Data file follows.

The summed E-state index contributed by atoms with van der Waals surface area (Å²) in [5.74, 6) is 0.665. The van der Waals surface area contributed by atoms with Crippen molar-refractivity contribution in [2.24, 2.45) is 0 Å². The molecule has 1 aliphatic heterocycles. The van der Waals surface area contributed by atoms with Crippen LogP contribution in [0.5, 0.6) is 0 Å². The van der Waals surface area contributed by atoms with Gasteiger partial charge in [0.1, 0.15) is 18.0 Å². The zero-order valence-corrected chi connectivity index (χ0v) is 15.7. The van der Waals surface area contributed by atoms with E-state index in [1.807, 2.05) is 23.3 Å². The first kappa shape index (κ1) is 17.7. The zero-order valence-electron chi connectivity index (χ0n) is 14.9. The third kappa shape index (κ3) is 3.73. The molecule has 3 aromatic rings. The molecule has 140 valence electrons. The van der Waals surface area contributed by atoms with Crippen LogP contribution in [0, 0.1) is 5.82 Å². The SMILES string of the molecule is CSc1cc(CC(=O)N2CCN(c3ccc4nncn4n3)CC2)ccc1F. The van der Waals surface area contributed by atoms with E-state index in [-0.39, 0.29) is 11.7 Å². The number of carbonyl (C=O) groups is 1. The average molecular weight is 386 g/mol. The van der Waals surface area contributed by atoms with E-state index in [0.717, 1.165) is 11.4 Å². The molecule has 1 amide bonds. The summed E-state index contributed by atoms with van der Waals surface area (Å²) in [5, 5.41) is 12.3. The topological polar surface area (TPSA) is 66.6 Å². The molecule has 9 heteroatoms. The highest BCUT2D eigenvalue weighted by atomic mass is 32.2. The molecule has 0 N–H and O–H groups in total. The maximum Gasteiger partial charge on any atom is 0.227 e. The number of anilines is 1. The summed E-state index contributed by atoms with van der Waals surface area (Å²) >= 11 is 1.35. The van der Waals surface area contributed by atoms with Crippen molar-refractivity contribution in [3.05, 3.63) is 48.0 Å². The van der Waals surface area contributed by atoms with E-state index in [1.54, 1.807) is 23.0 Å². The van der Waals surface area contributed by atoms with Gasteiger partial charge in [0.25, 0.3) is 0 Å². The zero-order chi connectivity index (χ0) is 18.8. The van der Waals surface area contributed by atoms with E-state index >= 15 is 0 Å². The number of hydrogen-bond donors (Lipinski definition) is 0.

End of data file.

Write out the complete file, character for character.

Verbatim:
The summed E-state index contributed by atoms with van der Waals surface area (Å²) in [5.74, 6) is 0.665. The van der Waals surface area contributed by atoms with Crippen molar-refractivity contribution in [2.24, 2.45) is 0 Å². The molecule has 1 aliphatic heterocycles. The van der Waals surface area contributed by atoms with Crippen LogP contribution in [0.5, 0.6) is 0 Å². The van der Waals surface area contributed by atoms with Gasteiger partial charge in [0.1, 0.15) is 18.0 Å². The zero-order valence-corrected chi connectivity index (χ0v) is 15.7. The van der Waals surface area contributed by atoms with E-state index in [1.807, 2.05) is 23.3 Å². The first kappa shape index (κ1) is 17.7. The zero-order valence-electron chi connectivity index (χ0n) is 14.9. The third kappa shape index (κ3) is 3.73. The molecule has 3 aromatic rings. The molecule has 140 valence electrons. The van der Waals surface area contributed by atoms with Crippen LogP contribution in [0, 0.1) is 5.82 Å². The SMILES string of the molecule is CSc1cc(CC(=O)N2CCN(c3ccc4nncn4n3)CC2)ccc1F. The van der Waals surface area contributed by atoms with E-state index in [-0.39, 0.29) is 11.7 Å². The number of carbonyl (C=O) groups is 1. The average molecular weight is 386 g/mol. The van der Waals surface area contributed by atoms with E-state index in [0.717, 1.165) is 11.4 Å². The molecule has 1 amide bonds. The summed E-state index contributed by atoms with van der Waals surface area (Å²) in [5, 5.41) is 12.3. The topological polar surface area (TPSA) is 66.6 Å². The molecule has 9 heteroatoms. The highest BCUT2D eigenvalue weighted by atomic mass is 32.2. The molecule has 0 N–H and O–H groups in total. The maximum Gasteiger partial charge on any atom is 0.227 e. The number of anilines is 1. The summed E-state index contributed by atoms with van der Waals surface area (Å²) >= 11 is 1.35. The van der Waals surface area contributed by atoms with Crippen molar-refractivity contribution in [3.05, 3.63) is 48.0 Å². The van der Waals surface area contributed by atoms with E-state index in [1.54, 1.807) is 23.0 Å². The van der Waals surface area contributed by atoms with Gasteiger partial charge in [0.25, 0.3) is 0 Å². The zero-order chi connectivity index (χ0) is 18.8. The van der Waals surface area contributed by atoms with E-state index >= 15 is 0 Å². The number of hydrogen-bond donors (Lipinski definition) is 0.